“Food access” refers to the physical and economic ability to meet one’s dietary needs in a manner that is culturally appropriate and allows sufficient choice of food groups. Food access is achieved when a family or individual has economic and transportation means to buy appropriate food; time and personal safety to shop; and a food provider that meets their needs. Every eater has his or her own story of food access, whether he drives to the grocery store or she takes the bus to harvest from a community garden. These maps explore the patterns and possibilities of Providence food access.

The audio clips highlighted here illustrate the opportunities and obstacles immigrant communities in Providence face whilst getting hold of the foods they need and love. Note: Audio works best using Chrome browser.

An illustrated map of food access in Providence layering 6 metrics to visualize the food environment. The map shows areas that are labeled “food deserts” because they are low-income, far from a grocery store, and many households do not have access to a vehicle, and a colored scale of neighborhood food availability based on corner store survey data using the USDA Thrifty Meal Plan Market Basket. This data is placed in the context of Providence community gardens and emergency food sources, and the location of supermarkets, to get an overview of the distribution of food resources across the city. This landscape brings forth the idea of “food topography” that describes areas of higher and lower levels of food access with nuanced and locally relevant features, recognizing that there is no true “desert” in Providence.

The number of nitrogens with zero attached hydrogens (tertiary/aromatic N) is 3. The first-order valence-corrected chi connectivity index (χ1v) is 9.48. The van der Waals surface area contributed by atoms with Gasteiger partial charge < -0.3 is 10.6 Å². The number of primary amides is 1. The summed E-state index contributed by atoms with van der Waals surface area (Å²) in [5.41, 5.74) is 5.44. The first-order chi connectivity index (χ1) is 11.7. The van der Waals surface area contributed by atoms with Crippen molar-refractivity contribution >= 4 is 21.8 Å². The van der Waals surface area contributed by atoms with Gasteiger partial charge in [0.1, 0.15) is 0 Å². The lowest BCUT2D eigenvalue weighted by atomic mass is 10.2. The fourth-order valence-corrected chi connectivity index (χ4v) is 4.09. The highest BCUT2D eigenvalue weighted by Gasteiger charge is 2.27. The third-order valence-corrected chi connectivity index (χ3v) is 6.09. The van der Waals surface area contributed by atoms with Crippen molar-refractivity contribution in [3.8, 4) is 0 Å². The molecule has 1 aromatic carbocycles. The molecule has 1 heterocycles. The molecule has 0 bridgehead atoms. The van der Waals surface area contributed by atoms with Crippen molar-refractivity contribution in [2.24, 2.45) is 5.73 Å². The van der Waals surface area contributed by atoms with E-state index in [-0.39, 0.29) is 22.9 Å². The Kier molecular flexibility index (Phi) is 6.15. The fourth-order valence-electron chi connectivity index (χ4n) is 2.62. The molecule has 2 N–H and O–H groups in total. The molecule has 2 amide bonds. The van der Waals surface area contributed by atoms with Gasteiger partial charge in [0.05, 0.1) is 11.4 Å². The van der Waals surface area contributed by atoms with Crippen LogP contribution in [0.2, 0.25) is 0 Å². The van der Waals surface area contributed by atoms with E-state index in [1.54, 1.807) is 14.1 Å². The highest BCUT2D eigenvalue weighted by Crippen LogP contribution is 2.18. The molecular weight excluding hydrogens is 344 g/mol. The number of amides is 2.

An illustrated guide to food sovereignty with a basic overview of its role and potential in Providence. Food sovereignty, both as a term and a movement, is typically situated in rural communities and economies, but can be utilized and explored by urban residents. This maps out some of the ways that food sovereignty can be conceptualized by and applied to Providence.

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